Dehumidification drying can produce high quality kiln dried lumber with a small capital investment. This short course will provide practical knowledge about using dehumidification to produce kiln dried lumber, and the scientific background on related wood properties. It will have value for those kiln operators beginning to operate a dehumidification kiln and those considering the purchase of a dehumidification kiln. Instruction, by university faculty, will be both in the classroom and through hands-on lab exercises using our 1000 BF laboratory dry kiln equipped with a commercial lumber dehumidification system. For more details: http://www.ncsu-feop.org/biomaterials/
« Last post by Steve Morse on June 30, 2016, 08:55:37 AM »
Bonedry I have and usally am running two differant products in my continuous kiln. In the past I have had 6x6 on one track and 5/4x6 on the other. What you will see is that a very slow rate on your timbers (say 1.5' per hour) but will make up time on you 5/4 From say 5' per hour to 6' or more). This is due to temp in the kiln rising. If your temp keeps getting hotter you need to adjust your speeds on your side that has demensional lumber. the temp you set your Kiln at is what you want to maintain. If it gets high or low its giving you a sign that the lumber is wet or dry. This is just a way I see whats going on with out a big surprise when the product starts exiting the Kiln. You want to make sure the fans in you main chamber are reversing every 2-4 hours. I prefer 2. This is just some things I have found with our Kiln going on 6 years old.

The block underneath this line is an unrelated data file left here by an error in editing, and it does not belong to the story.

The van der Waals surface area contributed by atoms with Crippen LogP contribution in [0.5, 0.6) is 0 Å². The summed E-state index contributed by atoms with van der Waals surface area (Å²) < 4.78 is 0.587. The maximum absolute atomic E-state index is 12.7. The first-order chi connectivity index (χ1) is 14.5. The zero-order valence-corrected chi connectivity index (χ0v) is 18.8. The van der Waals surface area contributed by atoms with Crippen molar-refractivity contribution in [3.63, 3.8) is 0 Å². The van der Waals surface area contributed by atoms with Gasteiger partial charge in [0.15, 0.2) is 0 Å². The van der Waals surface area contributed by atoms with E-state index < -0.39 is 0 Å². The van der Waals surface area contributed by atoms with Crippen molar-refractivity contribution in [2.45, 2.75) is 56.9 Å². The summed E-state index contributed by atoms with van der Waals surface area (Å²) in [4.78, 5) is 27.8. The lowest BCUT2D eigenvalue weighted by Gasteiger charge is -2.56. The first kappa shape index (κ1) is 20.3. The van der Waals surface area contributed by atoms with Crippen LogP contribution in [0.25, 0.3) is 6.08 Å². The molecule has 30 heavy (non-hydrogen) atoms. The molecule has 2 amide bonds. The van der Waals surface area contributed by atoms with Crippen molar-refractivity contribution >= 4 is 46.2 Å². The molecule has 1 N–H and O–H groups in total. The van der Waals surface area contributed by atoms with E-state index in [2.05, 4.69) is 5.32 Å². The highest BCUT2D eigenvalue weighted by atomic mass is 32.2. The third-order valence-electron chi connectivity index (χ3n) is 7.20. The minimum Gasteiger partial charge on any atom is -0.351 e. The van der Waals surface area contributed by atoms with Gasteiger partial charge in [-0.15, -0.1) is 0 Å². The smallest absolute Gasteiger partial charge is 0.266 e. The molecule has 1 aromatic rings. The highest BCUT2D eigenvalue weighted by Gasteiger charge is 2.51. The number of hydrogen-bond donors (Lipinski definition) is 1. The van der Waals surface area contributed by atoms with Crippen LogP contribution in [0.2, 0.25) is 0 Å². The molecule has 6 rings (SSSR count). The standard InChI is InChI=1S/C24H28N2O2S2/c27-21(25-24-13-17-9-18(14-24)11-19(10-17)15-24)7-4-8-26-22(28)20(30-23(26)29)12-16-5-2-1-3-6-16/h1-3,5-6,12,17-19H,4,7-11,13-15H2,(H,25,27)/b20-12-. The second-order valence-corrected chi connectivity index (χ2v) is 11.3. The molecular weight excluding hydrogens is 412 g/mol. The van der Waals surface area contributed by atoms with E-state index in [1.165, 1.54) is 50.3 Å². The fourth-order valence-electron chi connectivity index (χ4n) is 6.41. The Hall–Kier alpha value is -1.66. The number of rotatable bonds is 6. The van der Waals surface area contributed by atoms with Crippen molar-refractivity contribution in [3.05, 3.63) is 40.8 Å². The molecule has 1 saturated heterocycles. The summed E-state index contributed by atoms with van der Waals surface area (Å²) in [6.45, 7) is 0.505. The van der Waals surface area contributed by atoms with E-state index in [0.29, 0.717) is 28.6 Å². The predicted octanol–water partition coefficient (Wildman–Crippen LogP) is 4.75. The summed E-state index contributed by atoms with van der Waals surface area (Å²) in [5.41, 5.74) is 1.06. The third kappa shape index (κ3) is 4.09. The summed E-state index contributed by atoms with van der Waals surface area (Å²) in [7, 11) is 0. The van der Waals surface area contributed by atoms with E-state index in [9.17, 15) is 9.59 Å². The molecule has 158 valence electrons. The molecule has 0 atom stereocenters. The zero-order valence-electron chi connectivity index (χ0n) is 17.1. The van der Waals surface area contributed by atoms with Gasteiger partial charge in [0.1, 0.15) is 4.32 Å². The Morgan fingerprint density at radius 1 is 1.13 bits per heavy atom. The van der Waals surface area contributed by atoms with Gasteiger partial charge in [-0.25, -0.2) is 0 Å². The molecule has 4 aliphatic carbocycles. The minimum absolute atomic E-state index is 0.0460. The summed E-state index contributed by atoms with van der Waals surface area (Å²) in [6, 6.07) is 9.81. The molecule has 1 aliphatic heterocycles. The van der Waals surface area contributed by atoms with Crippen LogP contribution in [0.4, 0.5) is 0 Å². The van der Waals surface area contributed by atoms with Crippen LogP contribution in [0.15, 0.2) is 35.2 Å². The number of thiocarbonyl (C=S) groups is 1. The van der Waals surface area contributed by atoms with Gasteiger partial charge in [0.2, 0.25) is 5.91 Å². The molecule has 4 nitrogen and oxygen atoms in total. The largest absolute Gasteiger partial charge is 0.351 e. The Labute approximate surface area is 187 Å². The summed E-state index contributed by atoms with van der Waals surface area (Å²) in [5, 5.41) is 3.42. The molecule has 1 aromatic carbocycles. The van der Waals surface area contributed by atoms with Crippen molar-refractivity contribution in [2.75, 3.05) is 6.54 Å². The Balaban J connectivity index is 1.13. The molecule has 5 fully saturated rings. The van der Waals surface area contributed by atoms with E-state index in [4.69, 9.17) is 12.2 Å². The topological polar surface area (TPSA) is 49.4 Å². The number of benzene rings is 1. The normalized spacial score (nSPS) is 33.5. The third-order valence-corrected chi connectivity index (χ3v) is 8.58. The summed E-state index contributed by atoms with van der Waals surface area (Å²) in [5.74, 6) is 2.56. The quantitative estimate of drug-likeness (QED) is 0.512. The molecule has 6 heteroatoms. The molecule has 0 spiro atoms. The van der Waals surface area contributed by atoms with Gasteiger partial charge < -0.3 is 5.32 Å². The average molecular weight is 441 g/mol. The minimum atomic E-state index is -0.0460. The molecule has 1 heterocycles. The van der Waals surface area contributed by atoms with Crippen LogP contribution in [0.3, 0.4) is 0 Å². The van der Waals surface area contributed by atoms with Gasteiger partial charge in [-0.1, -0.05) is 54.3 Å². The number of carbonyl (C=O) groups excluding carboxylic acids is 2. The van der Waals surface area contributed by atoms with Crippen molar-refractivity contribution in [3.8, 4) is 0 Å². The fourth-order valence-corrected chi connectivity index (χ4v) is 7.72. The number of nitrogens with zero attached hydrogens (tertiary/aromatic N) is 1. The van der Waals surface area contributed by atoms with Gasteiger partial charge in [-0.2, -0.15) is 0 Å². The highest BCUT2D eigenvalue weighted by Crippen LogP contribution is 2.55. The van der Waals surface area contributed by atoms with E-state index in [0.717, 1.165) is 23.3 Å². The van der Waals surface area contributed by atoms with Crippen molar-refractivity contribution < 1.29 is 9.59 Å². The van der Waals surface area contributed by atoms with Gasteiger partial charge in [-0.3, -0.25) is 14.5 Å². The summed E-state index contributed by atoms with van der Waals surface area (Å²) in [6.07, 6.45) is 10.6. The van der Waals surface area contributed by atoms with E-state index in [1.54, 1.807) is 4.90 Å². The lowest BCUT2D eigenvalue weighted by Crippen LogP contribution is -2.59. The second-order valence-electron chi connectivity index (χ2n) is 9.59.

« Last post by UBCcawp on June 15, 2016, 09:31:24 AM »
UBC - Centre for Advanced Wood Processing will be hosting a comprehensive, hands-on workshop on drying technology. This highly regarded workshop discusses the key processes and concepts involved in drying wood. Beginning with wood properties and moisture movement, students will become familiar with kiln design considerations, drying schedules and kiln loading considerations. Other topics include drying with air, drying degrade, lumber storage and handling, control systems and power plants.
For more information, please visit our website at www.cawp.ubc.ca/events
or contact Jason Chiu @ email@example.com
UBC- Centre for Advanced Wood Processing
2900-2424 Main Mall
Tel: 604 822-0082
« Last post by admin on June 10, 2016, 11:01:06 AM »
A Kiln Drying Short Course is being offered by the Great Lakes Kiln Drying Association (GLKDA) the week of August 8th at the Wood Technology Center of Excellence at Northcentral Technical College's Antigo WI Campus.